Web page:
"So," they say, "nobody's perfect!"
But the Vinedresser won't buy that.
Given the opportunity, He will trim the unproductive suckers and shape the branches so each one will bask in Sonlight.

Wednesday, November 04, 2009

A Slow Burn

This week, the

Christian Fiction Blog Alliance

is introducing

A Slow Burn

Zondervan (October 1, 2009)


Mary DeMuth

You know a great character actor by your feelings about her during the dramatic presentation. If she's the antagonist, and doing her job well, the distinction between actor and character becomes blurred, causing the audience to accept the dramatic conflict as real, and to dislike the actor as the character she plays. Printed literature demonstrates a similar phenomenon, when the reader becomes so invested in the characters that he truly empathizes with them, feeling both their pain and their joy, and possibly even disliking the work for the emotional upheaval he experiences with them.         A Slow Burn does exactly that to the reader. Emory Chance is a woman who has never known unconditional love, and in fact, just the opposite. Beginning with her mother, every relationship she has experienced—with the notable exception of her recently murdered daughter Daisy—shoves down her throat the message that she is despicable, hardly worthy of the oxygen she breathes. And of course, when one believes she is a nothing, that is the way she lives. With Emory seemingly on a quest to destroy every friendly attempt at building her up, and the friends who try, she desperately tries to numb her pain with pot, pills and beer.         I would have to say I hate gritty stories of southern racism, bigotry and hatred in all forms. Yet, once I get into them, and have to deal with the ugly truth of The Human Condition, the redemptive process that follows rings so true and beautiful that I end the book rejoicing in God's love.         Mary E. DeMuth's novel of harsh, human reality both hurts and heals the reader right along with the authentic characters she created for the gray world of Defiance, Texas.


Mary E. DeMuth is an expert in Pioneer Parenting. She enables Christian parents to navigate our changing culture when their families left no good faith examples to follow.

Her parenting books include Authentic Parenting in a Postmodern Culture (Harvest House, 2007), Building the Christian Family You Never Had (WaterBrook, 2006), and Ordinary Mom, Extraordinary God (Harvest House, 2005).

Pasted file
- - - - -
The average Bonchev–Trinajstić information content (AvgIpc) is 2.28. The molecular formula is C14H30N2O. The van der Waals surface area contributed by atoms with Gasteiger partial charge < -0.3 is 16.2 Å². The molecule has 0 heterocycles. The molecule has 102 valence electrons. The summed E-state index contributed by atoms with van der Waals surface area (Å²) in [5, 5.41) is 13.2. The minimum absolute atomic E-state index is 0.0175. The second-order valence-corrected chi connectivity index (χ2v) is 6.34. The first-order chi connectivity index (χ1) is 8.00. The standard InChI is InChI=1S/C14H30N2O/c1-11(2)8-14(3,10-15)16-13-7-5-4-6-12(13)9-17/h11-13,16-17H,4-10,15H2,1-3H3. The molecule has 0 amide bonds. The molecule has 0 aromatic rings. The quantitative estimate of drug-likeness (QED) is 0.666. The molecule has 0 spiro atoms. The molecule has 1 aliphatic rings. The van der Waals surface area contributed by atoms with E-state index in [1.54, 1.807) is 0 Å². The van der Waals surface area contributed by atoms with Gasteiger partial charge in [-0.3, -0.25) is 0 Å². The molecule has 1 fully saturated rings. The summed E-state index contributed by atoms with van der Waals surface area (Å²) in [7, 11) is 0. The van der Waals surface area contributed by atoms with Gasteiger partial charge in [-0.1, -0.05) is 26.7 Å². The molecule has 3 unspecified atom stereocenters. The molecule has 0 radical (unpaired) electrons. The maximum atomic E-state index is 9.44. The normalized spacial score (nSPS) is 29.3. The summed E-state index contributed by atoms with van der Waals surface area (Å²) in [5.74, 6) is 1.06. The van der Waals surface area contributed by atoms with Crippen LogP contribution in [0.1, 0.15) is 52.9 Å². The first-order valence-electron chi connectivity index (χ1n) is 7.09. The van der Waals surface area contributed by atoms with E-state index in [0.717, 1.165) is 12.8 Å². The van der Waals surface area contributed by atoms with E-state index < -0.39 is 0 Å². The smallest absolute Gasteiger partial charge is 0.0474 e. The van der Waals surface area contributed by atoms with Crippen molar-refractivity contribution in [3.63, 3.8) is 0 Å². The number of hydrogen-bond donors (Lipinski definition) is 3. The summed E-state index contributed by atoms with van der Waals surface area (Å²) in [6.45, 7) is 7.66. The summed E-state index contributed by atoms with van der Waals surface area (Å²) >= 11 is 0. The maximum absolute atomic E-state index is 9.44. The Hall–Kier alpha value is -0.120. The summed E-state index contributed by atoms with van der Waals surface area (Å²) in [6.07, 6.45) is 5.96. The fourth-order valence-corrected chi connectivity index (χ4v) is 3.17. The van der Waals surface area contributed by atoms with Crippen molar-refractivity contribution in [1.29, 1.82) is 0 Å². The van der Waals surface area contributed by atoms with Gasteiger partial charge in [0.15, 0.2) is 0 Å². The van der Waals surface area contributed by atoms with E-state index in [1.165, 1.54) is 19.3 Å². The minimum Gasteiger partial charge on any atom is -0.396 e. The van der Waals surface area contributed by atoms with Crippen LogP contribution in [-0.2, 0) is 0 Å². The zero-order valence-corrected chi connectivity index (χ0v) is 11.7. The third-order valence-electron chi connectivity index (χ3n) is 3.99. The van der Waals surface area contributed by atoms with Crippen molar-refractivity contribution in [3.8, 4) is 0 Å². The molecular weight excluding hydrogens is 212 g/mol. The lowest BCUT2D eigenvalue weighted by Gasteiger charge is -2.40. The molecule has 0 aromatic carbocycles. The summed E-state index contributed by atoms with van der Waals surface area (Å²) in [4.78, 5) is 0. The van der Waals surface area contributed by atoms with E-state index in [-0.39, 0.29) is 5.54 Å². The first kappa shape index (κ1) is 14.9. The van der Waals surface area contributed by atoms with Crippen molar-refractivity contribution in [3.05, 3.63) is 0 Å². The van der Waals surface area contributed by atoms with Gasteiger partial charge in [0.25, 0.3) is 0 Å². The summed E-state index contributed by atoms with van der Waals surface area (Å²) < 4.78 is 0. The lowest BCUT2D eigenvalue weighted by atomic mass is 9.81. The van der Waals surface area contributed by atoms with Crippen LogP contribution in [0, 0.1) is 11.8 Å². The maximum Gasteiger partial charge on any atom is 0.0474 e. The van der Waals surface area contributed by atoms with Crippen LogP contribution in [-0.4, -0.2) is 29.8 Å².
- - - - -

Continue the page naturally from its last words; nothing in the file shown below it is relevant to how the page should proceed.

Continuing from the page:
Mary also inspires people to face their trials through her real-to-life novels, Watching The Tree Limbs
(nominated for a Christy Award) and Wishing On Dandelions (NavPress, 2006).

Mary has spoken at Mount Hermon Christian Writers Conference, the ACFW Conference, the Colorado Christian Writers Conference, and at various churches and church planting ministries. She's also taught in Germany, Austria, Monaco, Italy, France, and the United States. Mary and her husband, Patrick, reside in Texas with their three children. They recently returned from breaking new spiritual ground in Southern France, and planting a church.


She touched Daisy’s shoulder. So cold. So hard. So unlike Daisy.

Yet so much like herself it made Emory shudder.

Burying her grief, Emory Chance is determined to find her daughter Daisy’s murderer—a man she saw in a flicker of a vision. But when the investigation hits every dead end, her despair escalates. As questions surrounding Daisy’s death continue to mount, Emory’s safety is shattered by the pursuit of a stranger, and she can’t shake the sickening fear that her own choices contributed to Daisy’s disappearance. Will she ever experience the peace her heart longs for?

The second book in the Defiance, Texas Trilogy, this suspenseful novel is about courageous love, the burden of regret, and bonds that never break. It is about the beauty and the pain of telling the truth. Most of all, it is about the power of forgiveness and what remains when shame no longer holds us captive.

Watch the video:

If you would like to read the first chapter of A Slow Burn, go HERE

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